Apple’s Slowing IPhone, IPad Sales Test Investor Resolve
Apple Inc. (AAPL) is testing Wall Street’s patience with its slowing iPhone and iPad sales.
Shares of the world’s most valuable company have sunk more than 5 percent this year and investors will take cues on the stock’s future direction from a quarterly report today. Yet even with Apple set to get a boost from a new partnership to sell iPhones through China’s largest wireless carrier, revenue is projected to be flat for the first time in at least a decade, according to data compiled by Bloomberg. Profit is also estimated to decline 5 percent, making it the sixth consecutive period with little to no gains.
The slowdown -- driven by stalling iPhone and iPad sales amid a more competitive and saturated mobile-device market -- is spurring ever-louder criticism from analysts and investors that Apple lacks the breakthrough ideas it once had when co-founder Steve Jobs was in charge. The company’s shares are off 24 percent from their September 2012 all-time high.
“There’s incredible potential but how long can you wait?” said Michael Obuchowski, chief investment officer at Merlin Asset Management and portfolio manager at Concert Wealth Management Inc., which together have about $1.5 billion under management. “I’m getting to the level of frustration that I don’t know how much longer I’ll be holding on to that company.”
With analysts projecting no significant change to Apple’s growth curve until new products debut in the second half of 2014, brokerages including Canaccord Genuity, Mizuho Securities USA Inc., Morgan Stanley and others are predicting the company’s profit and sales outlook for the June quarter may also be worse than expected.
All of this ramps up the pressure on Chief Executive Officer Tim Cook to introduce a new hit product. While Apple remains immensely profitable, with $37 billion in net income last year, technology investors typically look for companies that are growing quickly. That has led to gains for other firms such as Facebook Inc. so far this year instead of Apple.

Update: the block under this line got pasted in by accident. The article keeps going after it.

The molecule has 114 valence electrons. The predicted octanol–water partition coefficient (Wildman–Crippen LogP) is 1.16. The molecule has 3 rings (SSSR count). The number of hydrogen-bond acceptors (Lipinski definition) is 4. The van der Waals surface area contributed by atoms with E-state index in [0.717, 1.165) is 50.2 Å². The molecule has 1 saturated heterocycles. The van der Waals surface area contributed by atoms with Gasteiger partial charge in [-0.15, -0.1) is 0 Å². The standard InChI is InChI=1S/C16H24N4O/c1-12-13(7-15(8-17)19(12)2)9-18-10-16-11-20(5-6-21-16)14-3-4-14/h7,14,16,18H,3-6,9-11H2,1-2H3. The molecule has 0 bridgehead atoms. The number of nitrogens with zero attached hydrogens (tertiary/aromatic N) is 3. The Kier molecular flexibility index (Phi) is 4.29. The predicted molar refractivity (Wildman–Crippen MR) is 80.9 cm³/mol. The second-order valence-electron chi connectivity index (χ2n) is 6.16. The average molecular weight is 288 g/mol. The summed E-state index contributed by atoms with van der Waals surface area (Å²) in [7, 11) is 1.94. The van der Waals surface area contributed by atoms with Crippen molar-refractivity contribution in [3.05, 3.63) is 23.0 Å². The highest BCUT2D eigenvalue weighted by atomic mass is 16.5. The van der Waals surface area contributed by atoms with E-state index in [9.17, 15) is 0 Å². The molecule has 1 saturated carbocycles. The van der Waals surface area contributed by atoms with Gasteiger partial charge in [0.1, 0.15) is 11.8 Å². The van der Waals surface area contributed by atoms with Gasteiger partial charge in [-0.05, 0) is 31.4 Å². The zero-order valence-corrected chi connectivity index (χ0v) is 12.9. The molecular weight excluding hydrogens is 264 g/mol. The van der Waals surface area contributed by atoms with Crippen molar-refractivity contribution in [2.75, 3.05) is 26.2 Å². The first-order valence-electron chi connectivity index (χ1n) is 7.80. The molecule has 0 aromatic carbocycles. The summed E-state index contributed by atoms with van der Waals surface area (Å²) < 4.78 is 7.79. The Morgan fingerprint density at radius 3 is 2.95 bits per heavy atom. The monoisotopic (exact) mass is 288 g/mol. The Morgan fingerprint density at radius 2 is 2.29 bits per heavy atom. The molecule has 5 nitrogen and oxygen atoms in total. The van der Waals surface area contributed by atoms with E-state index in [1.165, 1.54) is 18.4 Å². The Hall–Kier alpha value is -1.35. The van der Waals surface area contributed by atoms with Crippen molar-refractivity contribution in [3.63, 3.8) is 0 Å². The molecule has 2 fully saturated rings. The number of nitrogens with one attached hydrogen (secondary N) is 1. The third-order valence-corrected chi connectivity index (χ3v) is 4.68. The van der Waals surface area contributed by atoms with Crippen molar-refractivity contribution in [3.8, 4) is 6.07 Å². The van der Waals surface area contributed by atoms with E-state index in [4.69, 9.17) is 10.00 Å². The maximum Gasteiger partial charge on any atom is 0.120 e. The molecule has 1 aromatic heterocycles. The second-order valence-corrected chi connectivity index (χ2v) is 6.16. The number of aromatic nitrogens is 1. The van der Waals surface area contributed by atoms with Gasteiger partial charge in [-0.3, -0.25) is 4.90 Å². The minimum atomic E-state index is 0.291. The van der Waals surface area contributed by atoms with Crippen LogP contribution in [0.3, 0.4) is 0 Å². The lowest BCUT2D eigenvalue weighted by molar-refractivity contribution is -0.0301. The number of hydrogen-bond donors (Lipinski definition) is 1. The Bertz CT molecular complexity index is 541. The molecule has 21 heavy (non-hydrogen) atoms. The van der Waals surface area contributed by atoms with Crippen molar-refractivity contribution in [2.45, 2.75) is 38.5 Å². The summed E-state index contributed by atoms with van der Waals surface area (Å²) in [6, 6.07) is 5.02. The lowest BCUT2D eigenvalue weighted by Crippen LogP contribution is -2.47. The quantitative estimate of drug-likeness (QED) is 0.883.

Shares of Apple declined less than 0.1 percent to $529.41 at 10:45 a.m. in New York.
In total, analysts predict Apple sold 37.7 million iPhones for its fiscal second quarter, about even with last year. IPad sales are projected to be 19.7 million, also roughly flat from a year ago. Apple will post net income of $9.1 billion, or $10.17 a share, on sales of $43.5 billion, according to analysts’ predictions. In contrast, net income in the second quarter of 2012 was $11.6 billion.
To reward investors who have stuck with Apple, the Cupertino, California-based company has increased stock buybacks and dividends, heeding calls by activist investors Carl Icahn and David Einhorn to boost shareholder returns. According to Sanford C. Bernstein & Co., Apple may announce today that it’s adding $30 billion to its payout through 2015.
Kristin Huguet, a spokeswoman for Apple, declined to comment.
Another challenge for Apple is that customers are already waiting for its next iPhone, which in recent years was released in September or October. Consumer expectations that the new models will have bigger screens is holding back sales of handsets that are now on store shelves, said Mike Walkley, an analyst at Canaccord Genuity, who has a buy rating on the stock.
That’s weighing on projections for the current quarter’s results, yet also points to pent-up demand for a larger-screen handset. An iPhone with a bigger screen would eliminate one of the advantages that other smartphone makers such as Samsung Electronics Co. have against Apple and should lead to an upgrade cycle, Walkley said.
“This is one of the most anticipated Apple products in a long time,” he said.
Bloomberg News reported on larger-screen iPhones in November.
It’s unclear what happens for Apple after bigger-screen devices. New products like a wearable watch-like gadget that the company could release may not be popular beyond enthusiasts. A preview of what’s in store for Apple for the rest of this year will begin on June 2, when the company holds its annual developer conference in San Francisco and will show the next iteration of its mobile and Mac software.
Even if improved software debuts, it will become increasingly difficult for Apple -- which had sales of $170.9 billion last year -- to grow, Walkley said.
That has some shareholders viewing Apple as a value stock instead of a growth stock, with predictable results and a steady dividend. While that’s a far cry from when the company’s sales and profit were doubling almost every quarter because of demand for the iPhone and iPad, it’s the position where Apple may remain for the foreseeable future, Walkley said.
“It’s hard to argue how Apple can grow longer term,” he said.
To contact the editors responsible for this story: Pui-Wing Tam at firstname.lastname@example.org Stephen West